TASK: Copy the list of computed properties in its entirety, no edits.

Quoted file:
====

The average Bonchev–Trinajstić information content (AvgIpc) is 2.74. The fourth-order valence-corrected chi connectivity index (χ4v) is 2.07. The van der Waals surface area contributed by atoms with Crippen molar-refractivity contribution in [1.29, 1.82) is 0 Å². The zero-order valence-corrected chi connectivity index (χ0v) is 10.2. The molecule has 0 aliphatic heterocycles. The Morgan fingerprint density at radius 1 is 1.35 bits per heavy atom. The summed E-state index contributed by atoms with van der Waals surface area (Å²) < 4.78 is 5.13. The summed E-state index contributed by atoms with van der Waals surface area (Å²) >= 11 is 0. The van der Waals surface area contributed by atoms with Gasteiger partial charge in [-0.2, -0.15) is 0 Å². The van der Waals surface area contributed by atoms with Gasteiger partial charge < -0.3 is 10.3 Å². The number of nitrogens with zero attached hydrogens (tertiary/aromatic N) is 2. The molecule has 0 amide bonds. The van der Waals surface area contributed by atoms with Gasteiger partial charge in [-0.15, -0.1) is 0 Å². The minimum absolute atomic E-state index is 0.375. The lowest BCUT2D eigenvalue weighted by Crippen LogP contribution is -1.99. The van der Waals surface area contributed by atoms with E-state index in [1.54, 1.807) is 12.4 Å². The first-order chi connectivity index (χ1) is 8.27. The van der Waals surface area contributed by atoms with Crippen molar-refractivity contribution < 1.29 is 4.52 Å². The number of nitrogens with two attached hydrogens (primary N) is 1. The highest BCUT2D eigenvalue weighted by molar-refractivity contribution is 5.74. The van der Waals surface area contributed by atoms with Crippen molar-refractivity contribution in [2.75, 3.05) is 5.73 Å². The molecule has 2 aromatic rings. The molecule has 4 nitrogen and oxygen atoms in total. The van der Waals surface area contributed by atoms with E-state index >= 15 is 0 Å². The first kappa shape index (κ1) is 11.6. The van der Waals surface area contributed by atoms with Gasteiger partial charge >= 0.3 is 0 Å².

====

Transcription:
The average Bonchev–Trinajstić information content (AvgIpc) is 2.74. The fourth-order valence-corrected chi connectivity index (χ4v) is 2.07. The van der Waals surface area contributed by atoms with Crippen molar-refractivity contribution in [1.29, 1.82) is 0 Å². The zero-order valence-corrected chi connectivity index (χ0v) is 10.2. The molecule has 0 aliphatic heterocycles. The Morgan fingerprint density at radius 1 is 1.35 bits per heavy atom. The summed E-state index contributed by atoms with van der Waals surface area (Å²) < 4.78 is 5.13. The summed E-state index contributed by atoms with van der Waals surface area (Å²) >= 11 is 0. The van der Waals surface area contributed by atoms with Gasteiger partial charge in [-0.2, -0.15) is 0 Å². The van der Waals surface area contributed by atoms with Gasteiger partial charge < -0.3 is 10.3 Å². The number of nitrogens with zero attached hydrogens (tertiary/aromatic N) is 2. The molecule has 0 amide bonds. The van der Waals surface area contributed by atoms with Gasteiger partial charge in [-0.15, -0.1) is 0 Å². The minimum absolute atomic E-state index is 0.375. The lowest BCUT2D eigenvalue weighted by Crippen LogP contribution is -1.99. The van der Waals surface area contributed by atoms with E-state index in [1.54, 1.807) is 12.4 Å². The first-order chi connectivity index (χ1) is 8.27. The van der Waals surface area contributed by atoms with Crippen molar-refractivity contribution < 1.29 is 4.52 Å². The number of nitrogens with two attached hydrogens (primary N) is 1. The highest BCUT2D eigenvalue weighted by molar-refractivity contribution is 5.74. The van der Waals surface area contributed by atoms with Crippen molar-refractivity contribution in [2.75, 3.05) is 5.73 Å². The molecule has 2 aromatic rings. The molecule has 4 nitrogen and oxygen atoms in total. The van der Waals surface area contributed by atoms with E-state index >= 15 is 0 Å². The first kappa shape index (κ1) is 11.6. The van der Waals surface area contributed by atoms with Gasteiger partial charge >= 0.3 is 0 Å².